The Nebula: Improving Coastal Monitoring One Robotic Fish at a Time

What can our robots learn from fish to do their job better? CCS affiliate professor Patrick Musgrave, Ph.D., and his Fluids & Adaptive Structures (FASt) lab have developed a soft robotic fish with the goal of creating Bio-inspired Unmanned Underwater Vehicles (BUUVs) that can effectively operate in the coastal environment. Musgrave and his students are using the soft robotic fish (nicknamed Nebula) to identify novel actuation, sensing, and control approaches that will fundamentally improve the performance of bioinspired swimming robots.

Nebula consists of a flexible skeleton, muscle-like soft actuators or “movers” (HASELs), and a streamlined silicone body. By stimulating the actuators, the robotic fish flexes its soft body and achieves the swimming motions used by biological fish, without rigid joints or motors.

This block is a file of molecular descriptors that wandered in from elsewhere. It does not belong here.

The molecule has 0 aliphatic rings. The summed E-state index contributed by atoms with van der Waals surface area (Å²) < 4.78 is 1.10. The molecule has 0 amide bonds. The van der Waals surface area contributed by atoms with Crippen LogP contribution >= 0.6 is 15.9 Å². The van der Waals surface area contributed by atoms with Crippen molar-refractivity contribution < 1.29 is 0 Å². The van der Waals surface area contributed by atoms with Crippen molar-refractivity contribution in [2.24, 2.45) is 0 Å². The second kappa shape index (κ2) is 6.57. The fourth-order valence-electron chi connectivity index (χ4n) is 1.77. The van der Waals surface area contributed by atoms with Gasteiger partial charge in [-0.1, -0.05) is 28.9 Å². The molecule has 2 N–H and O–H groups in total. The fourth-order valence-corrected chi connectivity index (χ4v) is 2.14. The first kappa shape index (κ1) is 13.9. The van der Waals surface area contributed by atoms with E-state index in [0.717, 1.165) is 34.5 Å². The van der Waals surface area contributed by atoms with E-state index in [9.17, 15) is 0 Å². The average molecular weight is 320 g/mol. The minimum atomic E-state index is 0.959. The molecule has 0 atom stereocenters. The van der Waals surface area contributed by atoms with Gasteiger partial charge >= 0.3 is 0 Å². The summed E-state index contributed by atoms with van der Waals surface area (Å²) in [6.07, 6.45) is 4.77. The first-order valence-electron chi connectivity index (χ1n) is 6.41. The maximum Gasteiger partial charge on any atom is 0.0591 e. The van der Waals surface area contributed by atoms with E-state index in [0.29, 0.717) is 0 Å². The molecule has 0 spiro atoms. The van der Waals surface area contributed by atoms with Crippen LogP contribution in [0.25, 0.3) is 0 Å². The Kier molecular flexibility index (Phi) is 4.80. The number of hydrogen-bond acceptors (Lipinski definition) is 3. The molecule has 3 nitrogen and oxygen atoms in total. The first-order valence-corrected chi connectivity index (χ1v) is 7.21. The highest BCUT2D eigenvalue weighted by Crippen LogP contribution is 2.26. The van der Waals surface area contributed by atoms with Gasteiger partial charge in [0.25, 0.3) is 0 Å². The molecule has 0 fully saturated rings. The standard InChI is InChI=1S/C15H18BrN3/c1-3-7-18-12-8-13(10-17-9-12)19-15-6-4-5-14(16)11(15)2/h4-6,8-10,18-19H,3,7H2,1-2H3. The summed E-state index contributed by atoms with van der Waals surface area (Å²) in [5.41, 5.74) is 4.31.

This project is a collaboration with James Liao, Ph.D., at UF’s Whitney Laboratory for Marine Bioscience to gain insight into the biomechanics of fish swimming. The Nebula currently cannot swim freely, but it does indicate a future where BUUVs can offer significant performance advantages over conventional propeller driven vehicles.

Undulatory swimmers can achieve higher maneuverability, allowing them to better navigate the underwater canyons, coral reefs, and man-made infrastructure abundant in the coastal environment; and can operate in suspended vegetation and kelp forests with minimal risk of entanglement. With these advantages, BUUVs can more effectively capture sensory data (salinity, dissolved oxygen, sea-grass growth, etc.) and will support the CCS’s mission to understand, monitor, and forecast the coastal environment.